Tuesday, 17 May 2011

Tous Les Garçons Et Les Filles (Avec Les Chevilles Sur Leurs Nez)

If you've ever heard the original French theme music from The Magic Roundabout, or rather Le Manège Enchanté (which, as we've already heard, and will soon hear again, is more or less the same thing but with some subtle yet significant differences), you'll know that, much like the show itself, it's broadly similar to the version you're familiar with, but at the same time subtly yet significantly different. It's built around the same chords and melody but is performed at a much slower pace, and is bolstered by some very sixties organ work and an arrangement not unlike that of a Francoise Hardy record. At one point it even had lyrics, sung as a duet between Margote and Pere Pivoine (or Florence and Mr. Rusty in 'old money'), which basically just do little apart from describe how a roundabout habitually turns round but at least sound nice and exotic in the original French. Later on, for some reason, the producers saw fit to replace it with Pollux (or 'Dougal' in old money) singing a bland song with a peg on his nose about how he was "friend of all adults and children", apparently, and which sounds about as far removed from a Françoise Hardy record as you're liable to get. Even if she was to stick a peg on her nose.

Over here on the BBC, the earliest Eric Thompson-redubbed instalments did indeed use an instrumental version of the original theme, but eschewed the delights of hastily penning some mechanic rotation-centric lyrics for Sandie Shaw (though someone at EMI's cheapo imprint Music For Pleasure later did write some, albeit not for Sandie Shaw, and yes they're every bit as unimaginative as you're probably imagining, but that's another story), in favour of swapping it for a manically sped-up reworking that sounded like it was being played on a steam-driven barrel organ held together with springs and on the verge of exploding; the only resemblance this would bear to a Françoise Hardy record would be if you were to play one at 16rpm while throwing your record player down the stairs.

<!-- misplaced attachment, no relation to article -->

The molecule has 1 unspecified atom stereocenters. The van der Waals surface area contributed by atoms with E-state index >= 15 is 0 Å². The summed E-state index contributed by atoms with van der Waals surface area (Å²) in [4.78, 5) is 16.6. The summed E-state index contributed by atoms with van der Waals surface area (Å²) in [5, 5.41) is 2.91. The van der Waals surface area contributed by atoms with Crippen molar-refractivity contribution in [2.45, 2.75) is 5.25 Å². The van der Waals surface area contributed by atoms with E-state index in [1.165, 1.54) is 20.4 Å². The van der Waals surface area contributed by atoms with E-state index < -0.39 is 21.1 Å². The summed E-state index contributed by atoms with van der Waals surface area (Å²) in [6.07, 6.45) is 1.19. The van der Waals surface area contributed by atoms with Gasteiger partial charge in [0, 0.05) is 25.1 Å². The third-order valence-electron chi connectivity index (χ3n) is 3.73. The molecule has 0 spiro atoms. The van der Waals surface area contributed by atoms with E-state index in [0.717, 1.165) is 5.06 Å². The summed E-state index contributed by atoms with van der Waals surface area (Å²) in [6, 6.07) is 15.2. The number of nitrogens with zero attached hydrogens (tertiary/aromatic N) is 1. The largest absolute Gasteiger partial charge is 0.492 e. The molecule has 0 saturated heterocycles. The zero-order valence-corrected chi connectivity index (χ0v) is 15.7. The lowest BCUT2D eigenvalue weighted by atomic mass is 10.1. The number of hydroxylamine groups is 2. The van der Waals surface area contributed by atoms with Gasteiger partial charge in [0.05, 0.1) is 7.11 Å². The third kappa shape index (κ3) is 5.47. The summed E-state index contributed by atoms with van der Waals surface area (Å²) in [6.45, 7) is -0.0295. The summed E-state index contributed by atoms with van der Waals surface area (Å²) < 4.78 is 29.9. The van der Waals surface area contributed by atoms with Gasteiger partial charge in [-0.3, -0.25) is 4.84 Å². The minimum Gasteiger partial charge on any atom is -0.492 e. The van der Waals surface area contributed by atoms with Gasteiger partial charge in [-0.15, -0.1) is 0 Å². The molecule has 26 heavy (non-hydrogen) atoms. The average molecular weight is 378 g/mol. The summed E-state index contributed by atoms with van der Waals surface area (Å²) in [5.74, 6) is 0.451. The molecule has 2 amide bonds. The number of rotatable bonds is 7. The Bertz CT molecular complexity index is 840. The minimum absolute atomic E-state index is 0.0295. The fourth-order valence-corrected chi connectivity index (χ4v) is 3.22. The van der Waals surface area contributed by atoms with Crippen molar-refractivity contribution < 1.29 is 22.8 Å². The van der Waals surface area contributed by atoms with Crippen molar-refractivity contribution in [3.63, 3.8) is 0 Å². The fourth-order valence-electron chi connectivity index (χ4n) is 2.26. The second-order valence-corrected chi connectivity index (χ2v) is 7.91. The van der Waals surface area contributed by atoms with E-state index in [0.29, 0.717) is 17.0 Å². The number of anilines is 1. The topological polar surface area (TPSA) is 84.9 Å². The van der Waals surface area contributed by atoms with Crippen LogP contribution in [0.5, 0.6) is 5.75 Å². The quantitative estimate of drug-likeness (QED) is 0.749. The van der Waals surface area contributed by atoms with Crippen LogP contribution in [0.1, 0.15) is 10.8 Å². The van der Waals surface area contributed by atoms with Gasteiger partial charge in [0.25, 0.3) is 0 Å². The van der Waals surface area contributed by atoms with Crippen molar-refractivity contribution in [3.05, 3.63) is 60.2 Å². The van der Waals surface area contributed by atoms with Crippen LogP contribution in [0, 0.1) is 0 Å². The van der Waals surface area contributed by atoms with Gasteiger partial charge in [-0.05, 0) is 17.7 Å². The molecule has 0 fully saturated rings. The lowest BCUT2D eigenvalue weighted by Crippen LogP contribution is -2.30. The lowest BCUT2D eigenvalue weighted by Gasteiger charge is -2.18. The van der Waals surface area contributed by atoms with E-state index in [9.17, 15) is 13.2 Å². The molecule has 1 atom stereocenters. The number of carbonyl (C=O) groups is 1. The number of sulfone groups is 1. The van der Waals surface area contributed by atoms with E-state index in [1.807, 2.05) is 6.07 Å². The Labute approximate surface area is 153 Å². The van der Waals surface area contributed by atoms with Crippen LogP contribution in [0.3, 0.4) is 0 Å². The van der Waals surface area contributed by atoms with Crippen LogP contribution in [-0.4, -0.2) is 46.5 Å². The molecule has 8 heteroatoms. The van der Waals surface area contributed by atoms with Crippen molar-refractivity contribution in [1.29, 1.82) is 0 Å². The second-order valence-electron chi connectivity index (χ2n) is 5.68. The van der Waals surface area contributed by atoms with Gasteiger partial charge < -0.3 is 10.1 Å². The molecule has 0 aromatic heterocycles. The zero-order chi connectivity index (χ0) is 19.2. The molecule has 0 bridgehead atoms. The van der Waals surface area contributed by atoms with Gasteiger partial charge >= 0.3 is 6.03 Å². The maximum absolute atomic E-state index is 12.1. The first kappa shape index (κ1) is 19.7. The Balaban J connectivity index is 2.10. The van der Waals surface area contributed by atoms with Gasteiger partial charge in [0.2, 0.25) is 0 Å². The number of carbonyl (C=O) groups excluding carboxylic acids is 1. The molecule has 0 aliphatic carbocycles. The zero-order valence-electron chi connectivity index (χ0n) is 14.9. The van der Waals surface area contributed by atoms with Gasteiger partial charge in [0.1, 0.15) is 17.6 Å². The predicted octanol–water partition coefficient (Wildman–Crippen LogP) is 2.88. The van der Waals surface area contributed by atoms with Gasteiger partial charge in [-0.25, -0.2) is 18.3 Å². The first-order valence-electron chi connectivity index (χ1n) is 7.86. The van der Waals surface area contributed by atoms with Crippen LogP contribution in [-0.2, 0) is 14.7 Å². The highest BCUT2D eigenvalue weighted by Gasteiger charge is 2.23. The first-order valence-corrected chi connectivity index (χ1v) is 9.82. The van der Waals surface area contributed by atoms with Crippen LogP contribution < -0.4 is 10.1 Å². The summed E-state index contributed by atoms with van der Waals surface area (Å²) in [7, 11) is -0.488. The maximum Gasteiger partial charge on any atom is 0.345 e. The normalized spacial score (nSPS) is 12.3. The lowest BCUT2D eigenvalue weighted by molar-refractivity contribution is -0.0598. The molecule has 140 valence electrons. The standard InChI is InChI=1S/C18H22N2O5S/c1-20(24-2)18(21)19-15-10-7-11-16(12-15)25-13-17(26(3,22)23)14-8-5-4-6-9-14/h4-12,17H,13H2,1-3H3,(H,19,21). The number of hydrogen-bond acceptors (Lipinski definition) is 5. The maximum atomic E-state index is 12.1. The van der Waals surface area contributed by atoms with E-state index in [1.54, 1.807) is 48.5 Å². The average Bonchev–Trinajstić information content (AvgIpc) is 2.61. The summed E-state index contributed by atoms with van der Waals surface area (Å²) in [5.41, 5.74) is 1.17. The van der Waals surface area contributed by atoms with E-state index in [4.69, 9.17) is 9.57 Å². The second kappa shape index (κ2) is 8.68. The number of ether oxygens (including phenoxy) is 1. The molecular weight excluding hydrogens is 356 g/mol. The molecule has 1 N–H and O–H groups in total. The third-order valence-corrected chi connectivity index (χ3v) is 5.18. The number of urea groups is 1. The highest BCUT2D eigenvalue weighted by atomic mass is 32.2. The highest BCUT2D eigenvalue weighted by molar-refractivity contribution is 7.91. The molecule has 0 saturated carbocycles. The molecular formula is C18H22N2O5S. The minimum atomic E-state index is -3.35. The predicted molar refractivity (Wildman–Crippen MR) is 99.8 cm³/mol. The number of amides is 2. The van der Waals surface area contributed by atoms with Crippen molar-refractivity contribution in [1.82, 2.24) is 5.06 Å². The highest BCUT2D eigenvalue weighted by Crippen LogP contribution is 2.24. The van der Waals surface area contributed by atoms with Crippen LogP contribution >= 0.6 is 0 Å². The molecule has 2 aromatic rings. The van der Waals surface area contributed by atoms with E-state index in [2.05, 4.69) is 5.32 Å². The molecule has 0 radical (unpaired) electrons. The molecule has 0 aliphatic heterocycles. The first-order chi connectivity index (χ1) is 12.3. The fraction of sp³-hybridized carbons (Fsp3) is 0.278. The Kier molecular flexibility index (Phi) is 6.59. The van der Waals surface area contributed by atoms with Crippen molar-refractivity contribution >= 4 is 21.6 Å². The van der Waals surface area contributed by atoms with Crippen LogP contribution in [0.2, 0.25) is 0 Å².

This would stay in place for the entirety of its run (and indeed for the later Nigel Planer-dubbed Channel 4 remounting, albeit horribly compressed and with some nasty synth bass added, but that's another story... and one that we won't even be going near frankly), and that was pretty much it as far as music for The Magic Roundabout (as opposed to Le Manège Enchanté) went. While the original versions featured dozens of admittedly rather inconsequential songs, as evidenced by those featured in the big-screen spinoff Dougal And The Blue Cat (where they came accompanied by all manner of choreographed hoo-hah so there was pretty much no option but to leave them in place), Thompson preferred to leave the 'clean' instrumentals on the undubbed film prints simply as vocal-free backing music, and get on with the more serious business of wisecracking about mouthy plants forming unions. Though he did once see fit to incorporate a self-recorded approximation of Dylan and Brian jamming an instrumental cover of Rainy Day Women #12 & 35. No, really.

How and why said worryingly haphazard 'everybody take cover!!' arrangement came to be used for the BBC redubs in place of the original themes, and indeed from whence it came in the first place, are questions to which there seems to be no straightforward answer. There's not even an easily identifiable artist credit, more a logic bomb-esque confusion of series creators and music publishers and what appears to be some initials too, so it's not so much a research dead-end as something that gives you a headache just by looking at it. But used it was, at the start and end (and sometimes in the middle) of close to four hundred editions of The Magic Roundabout, so small wonder that it's come to be so firmly embedded in the national subconscious, and indeed so powerfully evocative of a surreal pyschedelic mindset that all of those tedious rumours about it being 'about drugs' could only hope to even begin to hint at.

And here it was, at the start of the fourth track of Music From BBC Children's Programmes, poised ready to evoke that selfsame surreal psychedelic mindset without the aid of psychotropic substances or a peg on Mireille Mathieu's nose (or Marianne Faithfull in 'old money'). But would it work? And, more to the point, what made up the remainder of that fourth track?

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